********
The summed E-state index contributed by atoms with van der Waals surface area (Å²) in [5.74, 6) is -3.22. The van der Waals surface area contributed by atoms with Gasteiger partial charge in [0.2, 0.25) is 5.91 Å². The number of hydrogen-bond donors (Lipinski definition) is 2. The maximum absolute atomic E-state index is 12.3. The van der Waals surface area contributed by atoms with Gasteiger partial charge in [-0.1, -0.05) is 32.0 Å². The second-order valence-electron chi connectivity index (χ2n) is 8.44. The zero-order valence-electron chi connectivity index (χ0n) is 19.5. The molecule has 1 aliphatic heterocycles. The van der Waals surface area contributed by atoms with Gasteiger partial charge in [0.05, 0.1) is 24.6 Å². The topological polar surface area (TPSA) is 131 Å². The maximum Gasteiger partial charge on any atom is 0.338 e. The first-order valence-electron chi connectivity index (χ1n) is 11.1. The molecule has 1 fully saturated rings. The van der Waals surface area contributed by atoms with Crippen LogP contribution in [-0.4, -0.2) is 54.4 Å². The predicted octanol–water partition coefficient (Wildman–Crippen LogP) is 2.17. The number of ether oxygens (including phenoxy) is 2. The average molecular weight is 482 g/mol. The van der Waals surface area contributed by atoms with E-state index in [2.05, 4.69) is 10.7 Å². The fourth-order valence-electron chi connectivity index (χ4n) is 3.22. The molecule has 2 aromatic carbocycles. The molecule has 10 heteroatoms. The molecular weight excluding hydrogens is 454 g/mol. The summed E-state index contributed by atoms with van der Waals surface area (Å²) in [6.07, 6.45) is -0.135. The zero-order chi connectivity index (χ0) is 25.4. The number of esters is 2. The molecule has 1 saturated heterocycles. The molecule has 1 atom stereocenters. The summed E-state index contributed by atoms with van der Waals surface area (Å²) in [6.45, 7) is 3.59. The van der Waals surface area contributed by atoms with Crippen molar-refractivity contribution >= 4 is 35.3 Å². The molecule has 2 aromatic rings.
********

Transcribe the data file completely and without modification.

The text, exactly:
The summed E-state index contributed by atoms with van der Waals surface area (Å²) in [5.74, 6) is -3.22. The van der Waals surface area contributed by atoms with Gasteiger partial charge in [0.2, 0.25) is 5.91 Å². The number of hydrogen-bond donors (Lipinski definition) is 2. The maximum absolute atomic E-state index is 12.3. The van der Waals surface area contributed by atoms with Gasteiger partial charge in [-0.1, -0.05) is 32.0 Å². The second-order valence-electron chi connectivity index (χ2n) is 8.44. The zero-order valence-electron chi connectivity index (χ0n) is 19.5. The molecule has 1 aliphatic heterocycles. The van der Waals surface area contributed by atoms with Gasteiger partial charge in [0.05, 0.1) is 24.6 Å². The topological polar surface area (TPSA) is 131 Å². The maximum Gasteiger partial charge on any atom is 0.338 e. The first-order valence-electron chi connectivity index (χ1n) is 11.1. The molecule has 1 fully saturated rings. The van der Waals surface area contributed by atoms with Crippen LogP contribution in [-0.4, -0.2) is 54.4 Å². The predicted octanol–water partition coefficient (Wildman–Crippen LogP) is 2.17. The number of ether oxygens (including phenoxy) is 2. The average molecular weight is 482 g/mol. The van der Waals surface area contributed by atoms with E-state index in [2.05, 4.69) is 10.7 Å². The fourth-order valence-electron chi connectivity index (χ4n) is 3.22. The molecule has 2 aromatic carbocycles. The molecule has 10 heteroatoms. The molecular weight excluding hydrogens is 454 g/mol. The summed E-state index contributed by atoms with van der Waals surface area (Å²) in [6.07, 6.45) is -0.135. The zero-order chi connectivity index (χ0) is 25.4. The number of esters is 2. The molecule has 1 saturated heterocycles. The molecule has 1 atom stereocenters. The summed E-state index contributed by atoms with van der Waals surface area (Å²) in [6.45, 7) is 3.59. The van der Waals surface area contributed by atoms with Crippen molar-refractivity contribution >= 4 is 35.3 Å². The molecule has 2 aromatic rings.